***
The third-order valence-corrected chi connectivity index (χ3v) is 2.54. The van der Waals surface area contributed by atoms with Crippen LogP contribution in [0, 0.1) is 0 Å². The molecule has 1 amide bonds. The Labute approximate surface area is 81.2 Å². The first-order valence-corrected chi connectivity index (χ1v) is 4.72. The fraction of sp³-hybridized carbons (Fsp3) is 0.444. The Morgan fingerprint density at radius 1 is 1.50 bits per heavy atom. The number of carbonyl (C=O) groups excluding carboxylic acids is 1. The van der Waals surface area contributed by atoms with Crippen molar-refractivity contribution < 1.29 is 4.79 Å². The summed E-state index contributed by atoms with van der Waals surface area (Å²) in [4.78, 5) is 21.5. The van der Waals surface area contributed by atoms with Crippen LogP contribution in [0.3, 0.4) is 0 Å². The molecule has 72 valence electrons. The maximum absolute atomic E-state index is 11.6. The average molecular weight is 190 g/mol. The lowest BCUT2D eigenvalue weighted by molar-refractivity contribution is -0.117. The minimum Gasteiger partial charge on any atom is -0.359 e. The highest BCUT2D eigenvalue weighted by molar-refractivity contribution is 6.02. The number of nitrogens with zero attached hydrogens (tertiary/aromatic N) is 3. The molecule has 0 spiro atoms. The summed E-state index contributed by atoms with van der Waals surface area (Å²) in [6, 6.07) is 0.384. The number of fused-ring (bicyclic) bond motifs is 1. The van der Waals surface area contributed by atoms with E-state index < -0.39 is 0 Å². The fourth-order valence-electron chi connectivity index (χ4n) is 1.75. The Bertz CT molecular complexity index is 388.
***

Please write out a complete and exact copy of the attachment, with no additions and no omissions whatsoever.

The third-order valence-corrected chi connectivity index (χ3v) is 2.54. The van der Waals surface area contributed by atoms with Crippen LogP contribution in [0, 0.1) is 0 Å². The molecule has 1 amide bonds. The Labute approximate surface area is 81.2 Å². The first-order valence-corrected chi connectivity index (χ1v) is 4.72. The fraction of sp³-hybridized carbons (Fsp3) is 0.444. The Morgan fingerprint density at radius 1 is 1.50 bits per heavy atom. The number of carbonyl (C=O) groups excluding carboxylic acids is 1. The van der Waals surface area contributed by atoms with Crippen molar-refractivity contribution < 1.29 is 4.79 Å². The summed E-state index contributed by atoms with van der Waals surface area (Å²) in [4.78, 5) is 21.5. The van der Waals surface area contributed by atoms with Crippen LogP contribution in [0.3, 0.4) is 0 Å². The molecule has 72 valence electrons. The maximum absolute atomic E-state index is 11.6. The average molecular weight is 190 g/mol. The lowest BCUT2D eigenvalue weighted by molar-refractivity contribution is -0.117. The minimum Gasteiger partial charge on any atom is -0.359 e. The highest BCUT2D eigenvalue weighted by molar-refractivity contribution is 6.02. The number of nitrogens with zero attached hydrogens (tertiary/aromatic N) is 3. The molecule has 0 spiro atoms. The summed E-state index contributed by atoms with van der Waals surface area (Å²) in [6, 6.07) is 0.384. The number of fused-ring (bicyclic) bond motifs is 1. The van der Waals surface area contributed by atoms with E-state index < -0.39 is 0 Å². The fourth-order valence-electron chi connectivity index (χ4n) is 1.75. The Bertz CT molecular complexity index is 388.